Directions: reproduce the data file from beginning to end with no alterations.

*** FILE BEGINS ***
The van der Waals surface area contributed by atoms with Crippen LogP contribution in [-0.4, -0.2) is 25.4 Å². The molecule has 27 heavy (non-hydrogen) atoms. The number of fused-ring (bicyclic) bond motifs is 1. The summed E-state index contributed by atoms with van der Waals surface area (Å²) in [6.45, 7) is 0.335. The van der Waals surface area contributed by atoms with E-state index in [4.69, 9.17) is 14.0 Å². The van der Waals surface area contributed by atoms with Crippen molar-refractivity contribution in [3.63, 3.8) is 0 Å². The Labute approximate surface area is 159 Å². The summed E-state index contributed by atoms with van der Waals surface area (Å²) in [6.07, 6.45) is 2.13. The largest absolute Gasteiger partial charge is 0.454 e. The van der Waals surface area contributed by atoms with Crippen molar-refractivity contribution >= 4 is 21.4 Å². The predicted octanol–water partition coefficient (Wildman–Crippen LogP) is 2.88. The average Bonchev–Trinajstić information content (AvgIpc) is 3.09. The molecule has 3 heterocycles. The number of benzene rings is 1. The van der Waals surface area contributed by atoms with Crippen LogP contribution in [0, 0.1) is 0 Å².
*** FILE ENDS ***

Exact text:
The van der Waals surface area contributed by atoms with Crippen LogP contribution in [-0.4, -0.2) is 25.4 Å². The molecule has 27 heavy (non-hydrogen) atoms. The number of fused-ring (bicyclic) bond motifs is 1. The summed E-state index contributed by atoms with van der Waals surface area (Å²) in [6.45, 7) is 0.335. The van der Waals surface area contributed by atoms with E-state index in [4.69, 9.17) is 14.0 Å². The van der Waals surface area contributed by atoms with Crippen molar-refractivity contribution in [3.63, 3.8) is 0 Å². The Labute approximate surface area is 159 Å². The summed E-state index contributed by atoms with van der Waals surface area (Å²) in [6.07, 6.45) is 2.13. The largest absolute Gasteiger partial charge is 0.454 e. The van der Waals surface area contributed by atoms with Crippen molar-refractivity contribution >= 4 is 21.4 Å². The predicted octanol–water partition coefficient (Wildman–Crippen LogP) is 2.88. The average Bonchev–Trinajstić information content (AvgIpc) is 3.09. The molecule has 3 heterocycles. The number of benzene rings is 1. The van der Waals surface area contributed by atoms with Crippen LogP contribution in [0, 0.1) is 0 Å².